Hunter Community Drug Action Teams
|About this Item||Subjects||Drugs: Illegal; Drug Abuse
||Speakers||Gaudry Mr Bryce
||Business||Private Members Statements
Mr GAUDRY (Newcastle—Parliamentary Secretary) [5.56 p.m.]: On Monday of this week I had the pleasure of opening, on behalf of the Special Minister of State and the Premier, the Drug Information at Your Local Library project at Newcastle City Library. The project is a tremendous facility for education not only of young people but also of families about the dangers of drug use and positive approaches to deal with drugs. I know my colleague the honourable member for Charlestown opened a similar project at the Charlestown library. Thanks to the Premier's Department and the State Library these projects are now at 70 libraries across the State. They are important because they give people information when they are ready to use it. That is one of the things we are keen to have. Drug education is important in schools, but the delivery of it may not coincide with the times that young people want that information. If it is available in our libraries and on the web site that libraries provide, it is an important service.
That day I also had the pleasure of attending, speaking at and officially launching the community drug action team awards for the Hunter and Central Coast. That function was held at the Panthers Club Nova, Newcastle. The master of ceremonies was Craig Hamilton, our renowned sports commentator and presenter, who obviously had a great interest in the awards. We heard a presentation from Dr Bob Batey, the director of drug and alcohol services at Hunter Health. He outlined for us the positive government programs in our health service dealing with diagnosis and treatment for a range of drug disorders, as well as positive community programs that are run across the Hunter region. I had the pleasure, along with the Lord Mayor of Newcastle, John Tate, and the Mayor of Lake Macquarie, John Kilpatrick, of presenting awards to an individual, a group and a young person, all of whom have been important in drug education and positive drug programs in the community.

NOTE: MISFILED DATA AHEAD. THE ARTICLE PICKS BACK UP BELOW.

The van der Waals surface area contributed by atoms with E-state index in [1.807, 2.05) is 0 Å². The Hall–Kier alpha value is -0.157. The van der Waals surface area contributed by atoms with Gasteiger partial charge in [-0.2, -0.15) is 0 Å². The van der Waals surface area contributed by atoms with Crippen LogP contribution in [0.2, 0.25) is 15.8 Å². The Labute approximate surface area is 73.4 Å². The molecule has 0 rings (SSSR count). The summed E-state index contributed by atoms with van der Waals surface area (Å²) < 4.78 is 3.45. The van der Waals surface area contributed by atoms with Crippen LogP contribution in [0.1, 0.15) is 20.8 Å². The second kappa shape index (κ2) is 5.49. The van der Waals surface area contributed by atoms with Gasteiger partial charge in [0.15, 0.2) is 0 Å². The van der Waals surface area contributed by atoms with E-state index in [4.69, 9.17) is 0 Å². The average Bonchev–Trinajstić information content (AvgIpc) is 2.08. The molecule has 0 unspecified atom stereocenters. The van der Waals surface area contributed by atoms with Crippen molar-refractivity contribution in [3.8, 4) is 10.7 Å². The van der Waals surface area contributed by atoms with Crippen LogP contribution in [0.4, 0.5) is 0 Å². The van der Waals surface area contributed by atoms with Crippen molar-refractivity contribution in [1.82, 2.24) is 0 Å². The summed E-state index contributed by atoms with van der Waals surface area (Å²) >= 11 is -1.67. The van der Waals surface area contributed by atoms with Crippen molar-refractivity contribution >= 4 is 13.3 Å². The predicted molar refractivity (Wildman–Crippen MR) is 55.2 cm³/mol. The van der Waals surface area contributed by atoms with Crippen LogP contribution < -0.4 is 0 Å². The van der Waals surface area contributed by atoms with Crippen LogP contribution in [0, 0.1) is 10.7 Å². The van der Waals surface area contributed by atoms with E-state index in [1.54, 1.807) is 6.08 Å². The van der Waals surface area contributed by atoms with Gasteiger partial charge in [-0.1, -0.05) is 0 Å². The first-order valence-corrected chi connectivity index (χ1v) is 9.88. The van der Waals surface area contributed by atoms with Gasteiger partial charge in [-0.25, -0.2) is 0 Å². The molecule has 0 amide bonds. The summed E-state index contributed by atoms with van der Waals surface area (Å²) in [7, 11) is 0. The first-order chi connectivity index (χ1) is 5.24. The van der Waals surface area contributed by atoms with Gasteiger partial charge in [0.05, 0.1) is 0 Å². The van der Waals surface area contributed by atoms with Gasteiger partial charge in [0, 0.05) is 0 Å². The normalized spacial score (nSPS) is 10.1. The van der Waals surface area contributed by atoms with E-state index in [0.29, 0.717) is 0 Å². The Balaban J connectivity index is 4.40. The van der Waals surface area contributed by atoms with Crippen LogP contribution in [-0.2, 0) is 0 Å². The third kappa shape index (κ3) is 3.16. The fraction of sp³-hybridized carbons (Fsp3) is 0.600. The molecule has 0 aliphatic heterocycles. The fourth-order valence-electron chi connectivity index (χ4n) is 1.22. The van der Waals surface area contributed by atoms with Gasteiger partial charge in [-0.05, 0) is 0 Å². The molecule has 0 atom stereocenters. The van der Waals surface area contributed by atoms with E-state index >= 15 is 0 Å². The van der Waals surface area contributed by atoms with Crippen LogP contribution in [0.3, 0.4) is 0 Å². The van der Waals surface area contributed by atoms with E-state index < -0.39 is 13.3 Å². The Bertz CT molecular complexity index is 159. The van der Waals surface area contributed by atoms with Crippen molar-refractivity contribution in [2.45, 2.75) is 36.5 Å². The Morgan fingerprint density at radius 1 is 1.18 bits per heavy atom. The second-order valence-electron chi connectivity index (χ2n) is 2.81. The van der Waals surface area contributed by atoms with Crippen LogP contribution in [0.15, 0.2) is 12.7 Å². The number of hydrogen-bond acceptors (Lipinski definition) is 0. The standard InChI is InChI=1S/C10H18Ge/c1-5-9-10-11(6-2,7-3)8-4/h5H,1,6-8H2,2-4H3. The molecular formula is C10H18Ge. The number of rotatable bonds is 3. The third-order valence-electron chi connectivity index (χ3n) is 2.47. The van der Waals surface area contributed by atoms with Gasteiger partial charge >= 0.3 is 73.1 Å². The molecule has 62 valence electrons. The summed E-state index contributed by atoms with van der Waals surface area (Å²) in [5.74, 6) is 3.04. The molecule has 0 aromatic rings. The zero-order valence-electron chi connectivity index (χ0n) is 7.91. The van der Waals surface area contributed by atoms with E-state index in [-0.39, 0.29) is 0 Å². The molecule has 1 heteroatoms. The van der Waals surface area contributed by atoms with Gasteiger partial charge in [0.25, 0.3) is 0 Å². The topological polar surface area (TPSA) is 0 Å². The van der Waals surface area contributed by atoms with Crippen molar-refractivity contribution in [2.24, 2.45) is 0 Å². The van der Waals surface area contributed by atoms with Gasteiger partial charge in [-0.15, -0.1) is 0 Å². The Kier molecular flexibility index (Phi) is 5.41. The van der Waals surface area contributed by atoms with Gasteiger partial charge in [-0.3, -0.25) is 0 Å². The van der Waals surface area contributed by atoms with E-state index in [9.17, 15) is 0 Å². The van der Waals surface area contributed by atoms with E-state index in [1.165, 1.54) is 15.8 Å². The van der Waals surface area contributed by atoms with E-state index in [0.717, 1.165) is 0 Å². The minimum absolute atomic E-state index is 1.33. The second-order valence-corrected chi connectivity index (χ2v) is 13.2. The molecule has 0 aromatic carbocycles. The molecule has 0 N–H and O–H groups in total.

Paul Murphy, a businessman in Newcastle, was recognised for his work as an individual assisting people, particularly young people, and raising funds to improve drug awareness in the community. Paul was a worthy recipient of that award. The Samaritans were awarded the group award for their tremendous range of programs. Basically, the whole social justice area is serviced by the Samaritans of the Anglican Church. John Kilpatrick, when presenting the award to Cec Shevels, the Director of the Samaritans, said that the Samaritans have been delivering services across Newcastle and the Hunter for 20 years. Cec Shevels has been the driving force behind the Samaritans, and he and his large work force have delivered these services for the benefit of the community.
I would particularly like to mention the award that was presented to Erin Stegeman, a 21-year-old woman who benefited greatly from her contact with both the Salvation Army and the Samaritans. She paid tribute to those groups on receiving her award. Erin is an outstanding young woman who came to Newcastle from Canberra to find a drug-free environment. She took up education at the Alesco Learning Centre, which is run by the Workers Educational Association [WEA] to give young people the opportunity to return to a learning environment and undertake their school certificate. Not only did she obtain her school certificate, she has gone on to further education to become a nursing aid. Erin paid tribute to the support she received to break free from the drug cycle, to involve herself in education and to move towards a worthwhile career. She wants to devote her energies to assisting other young people who have drug problems. The launch of the community drug action teams in the Hunter was a tremendous day.